Mandatory superannuation savings under the Australian retirement incomes policy have seen the superannuation industry grow to over $2.3 trillion, with almost all workers now having superannuation benefits. Expansion of superannuation fund and investment choice has also increasingly shifted investment decision-making to superannuation fund members. Superannuation has become an almost universal benefit affecting virtually every business and employee. However, the superannuation system is complex and subject to a broad range of regulation governing all facets of the operations of the superannuation industry. This unit introduces students to the Australian superannuation system and the regulatory framework under which it operates. Knowledge and understanding of superannuation is important to financial planning, accounting graduates, particularly if they will be involved with the superannuation advice to clients or employers, administration or auditing of superannuation funds.
With the increasing complexity of taxation laws, the ageing population and the focus on self-reliance in retirement, individuals expect their financial advisers to be professionally equipped to assist them in effective investment and risk management and also with complex retirement planning strategies. As a result, many professional accounting firms, banks and independent financial advise firms now offer financial planning services as part and parcel of the services they are offering to their individual clients. QUT graduates who have acquired skills and knowledge in this area will have a definite competitive advantage when seeking financial planning related employment.
Audit and Assurance is a third year unit, which is included in the degree program to enable students to comprehend the key concepts of auditing as a discipline, to demonstrate the relationship between auditing and the systems of accountability and to demonstrate the differences between manual and computerised information systems (CIS) audit processes. The unit builds on the knowledge of accounting and accounting standards acquired in prior units by enabling students to understand in detail the audit process (including professional auditing standards and techniques and ethical requirements) which leads to the auditor providing an opinion on the truth and fairness of financial reports of various types of entities.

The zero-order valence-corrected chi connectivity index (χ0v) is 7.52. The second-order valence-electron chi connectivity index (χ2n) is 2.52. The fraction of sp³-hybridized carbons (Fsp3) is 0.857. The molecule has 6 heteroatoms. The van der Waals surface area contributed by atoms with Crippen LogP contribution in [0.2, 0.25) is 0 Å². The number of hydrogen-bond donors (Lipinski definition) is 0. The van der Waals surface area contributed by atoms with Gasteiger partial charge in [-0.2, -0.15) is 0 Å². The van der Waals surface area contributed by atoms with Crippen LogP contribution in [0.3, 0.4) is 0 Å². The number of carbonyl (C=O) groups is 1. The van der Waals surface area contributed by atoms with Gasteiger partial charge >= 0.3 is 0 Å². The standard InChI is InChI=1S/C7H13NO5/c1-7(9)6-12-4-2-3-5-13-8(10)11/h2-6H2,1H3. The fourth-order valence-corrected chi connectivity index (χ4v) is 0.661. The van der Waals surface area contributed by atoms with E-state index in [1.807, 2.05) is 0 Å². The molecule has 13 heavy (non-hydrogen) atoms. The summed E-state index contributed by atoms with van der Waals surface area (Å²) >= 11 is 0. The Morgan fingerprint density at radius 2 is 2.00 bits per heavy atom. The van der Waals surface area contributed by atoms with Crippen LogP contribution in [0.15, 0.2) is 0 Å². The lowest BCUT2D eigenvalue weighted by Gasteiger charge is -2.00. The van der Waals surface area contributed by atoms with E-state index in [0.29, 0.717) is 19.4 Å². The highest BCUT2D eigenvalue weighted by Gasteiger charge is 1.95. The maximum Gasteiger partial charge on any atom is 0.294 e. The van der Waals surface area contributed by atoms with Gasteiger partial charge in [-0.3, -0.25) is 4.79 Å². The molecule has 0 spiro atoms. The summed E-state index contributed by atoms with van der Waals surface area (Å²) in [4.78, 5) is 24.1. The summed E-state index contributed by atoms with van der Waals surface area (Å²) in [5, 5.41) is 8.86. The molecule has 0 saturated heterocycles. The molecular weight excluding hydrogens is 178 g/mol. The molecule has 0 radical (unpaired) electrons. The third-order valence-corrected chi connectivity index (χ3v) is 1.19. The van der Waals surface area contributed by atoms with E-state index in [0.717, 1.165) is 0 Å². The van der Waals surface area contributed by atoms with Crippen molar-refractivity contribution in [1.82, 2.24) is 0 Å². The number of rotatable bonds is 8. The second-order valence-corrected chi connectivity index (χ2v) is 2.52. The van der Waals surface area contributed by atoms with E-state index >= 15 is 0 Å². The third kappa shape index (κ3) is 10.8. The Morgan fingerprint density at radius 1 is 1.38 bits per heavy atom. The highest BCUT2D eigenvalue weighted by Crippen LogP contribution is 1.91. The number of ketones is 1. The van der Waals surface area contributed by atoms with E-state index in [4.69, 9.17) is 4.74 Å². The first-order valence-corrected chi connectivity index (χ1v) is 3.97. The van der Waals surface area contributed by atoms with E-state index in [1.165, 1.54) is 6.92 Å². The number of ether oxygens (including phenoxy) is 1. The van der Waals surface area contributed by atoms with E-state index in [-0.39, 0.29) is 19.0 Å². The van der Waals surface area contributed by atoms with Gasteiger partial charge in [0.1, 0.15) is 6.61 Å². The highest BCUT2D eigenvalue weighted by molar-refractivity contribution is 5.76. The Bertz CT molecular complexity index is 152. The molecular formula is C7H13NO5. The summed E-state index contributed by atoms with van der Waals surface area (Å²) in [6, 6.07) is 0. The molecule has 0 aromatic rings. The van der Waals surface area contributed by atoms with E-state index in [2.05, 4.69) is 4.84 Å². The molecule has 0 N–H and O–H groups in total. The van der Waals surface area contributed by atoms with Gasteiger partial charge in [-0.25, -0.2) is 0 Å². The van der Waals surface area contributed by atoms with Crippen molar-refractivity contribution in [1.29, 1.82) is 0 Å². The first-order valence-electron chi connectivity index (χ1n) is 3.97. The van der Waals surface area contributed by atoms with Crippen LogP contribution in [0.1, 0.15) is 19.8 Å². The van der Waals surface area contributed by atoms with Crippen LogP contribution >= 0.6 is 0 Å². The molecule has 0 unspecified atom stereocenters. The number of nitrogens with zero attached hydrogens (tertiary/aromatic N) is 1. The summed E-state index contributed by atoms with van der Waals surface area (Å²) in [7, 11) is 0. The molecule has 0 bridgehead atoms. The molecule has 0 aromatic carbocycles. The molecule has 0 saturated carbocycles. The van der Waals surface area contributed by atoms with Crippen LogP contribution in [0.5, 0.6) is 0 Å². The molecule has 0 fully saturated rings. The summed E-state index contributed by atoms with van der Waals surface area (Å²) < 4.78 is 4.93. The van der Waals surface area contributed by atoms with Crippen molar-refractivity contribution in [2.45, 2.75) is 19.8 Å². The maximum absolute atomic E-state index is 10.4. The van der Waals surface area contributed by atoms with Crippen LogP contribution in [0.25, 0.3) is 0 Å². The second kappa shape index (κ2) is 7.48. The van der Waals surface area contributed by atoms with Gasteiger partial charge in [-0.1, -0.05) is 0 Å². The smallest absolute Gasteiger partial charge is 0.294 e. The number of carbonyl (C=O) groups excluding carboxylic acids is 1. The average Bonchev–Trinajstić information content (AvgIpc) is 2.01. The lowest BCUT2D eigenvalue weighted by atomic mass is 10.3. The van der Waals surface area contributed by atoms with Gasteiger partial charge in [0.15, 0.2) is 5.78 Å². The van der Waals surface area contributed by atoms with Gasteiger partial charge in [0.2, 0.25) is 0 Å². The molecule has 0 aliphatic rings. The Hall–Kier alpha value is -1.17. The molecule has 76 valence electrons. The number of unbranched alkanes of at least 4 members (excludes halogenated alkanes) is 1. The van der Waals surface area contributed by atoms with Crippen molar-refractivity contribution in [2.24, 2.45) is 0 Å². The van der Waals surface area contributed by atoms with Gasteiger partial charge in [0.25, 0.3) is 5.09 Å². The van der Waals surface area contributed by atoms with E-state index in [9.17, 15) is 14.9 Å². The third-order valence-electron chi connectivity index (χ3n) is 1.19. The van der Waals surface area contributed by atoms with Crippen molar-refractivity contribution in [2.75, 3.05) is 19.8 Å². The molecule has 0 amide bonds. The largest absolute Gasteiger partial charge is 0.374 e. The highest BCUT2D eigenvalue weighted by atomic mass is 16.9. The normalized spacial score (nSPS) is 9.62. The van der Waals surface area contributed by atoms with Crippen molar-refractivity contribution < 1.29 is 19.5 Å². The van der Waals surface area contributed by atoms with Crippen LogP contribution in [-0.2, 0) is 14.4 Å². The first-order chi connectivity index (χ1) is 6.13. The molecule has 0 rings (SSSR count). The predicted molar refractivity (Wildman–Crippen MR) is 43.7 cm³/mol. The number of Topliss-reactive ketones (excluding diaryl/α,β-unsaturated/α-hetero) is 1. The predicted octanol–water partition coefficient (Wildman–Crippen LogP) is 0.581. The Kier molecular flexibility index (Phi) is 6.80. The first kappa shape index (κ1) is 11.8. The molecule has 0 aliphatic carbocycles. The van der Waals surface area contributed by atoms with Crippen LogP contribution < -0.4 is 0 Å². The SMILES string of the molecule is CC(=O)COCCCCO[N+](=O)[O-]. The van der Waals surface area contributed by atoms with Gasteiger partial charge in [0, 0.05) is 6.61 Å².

This unit extends the knowledge acquired in earlier accounting units to examine accounting theories and reporting practices adopted in the financial statements of reporting entities and publicly listed companies to meet the decision-making needs of external parties. Emphasis is placed on developing an understanding of, and the ability to critically evaluate, how regulatory requirements and incentives affect financial reporting. The unit explores the different governance models of corporations and relates them to their financial reporting environment. This framework provides a basis for examining specific accounting issues with an emphasis on both the application of specific accounting measurement models (historic cost versus fair value) or regulatory provisions (continuous disclosure requirements). The unit also analyses key issues of debate in the international arena.
This unit develops a holistic view of organisations, strategy and management accounting, providing an in-depth understanding of management accounting tools and techniques designed to support strategy. It builds on the technical knowledge gained in AYB225 Management Accounting by taking a more strategic orientation to the application of these techniques to aid in managerial decision-making. The unit examines contemporary issues in management accounting and considers the skills and competences that management accountants should develop to stay competitive as value-adding members of management teams. Students will explore the dynamism of contemporary management accounting techniques and practices, ensuring they can identify problems and apply the analytical skills needed when making decisions within firms. Students are encouraged to step outside their comfort zone and develop the reflective and higher order thinking required of strategic decision makers in an uncertain world.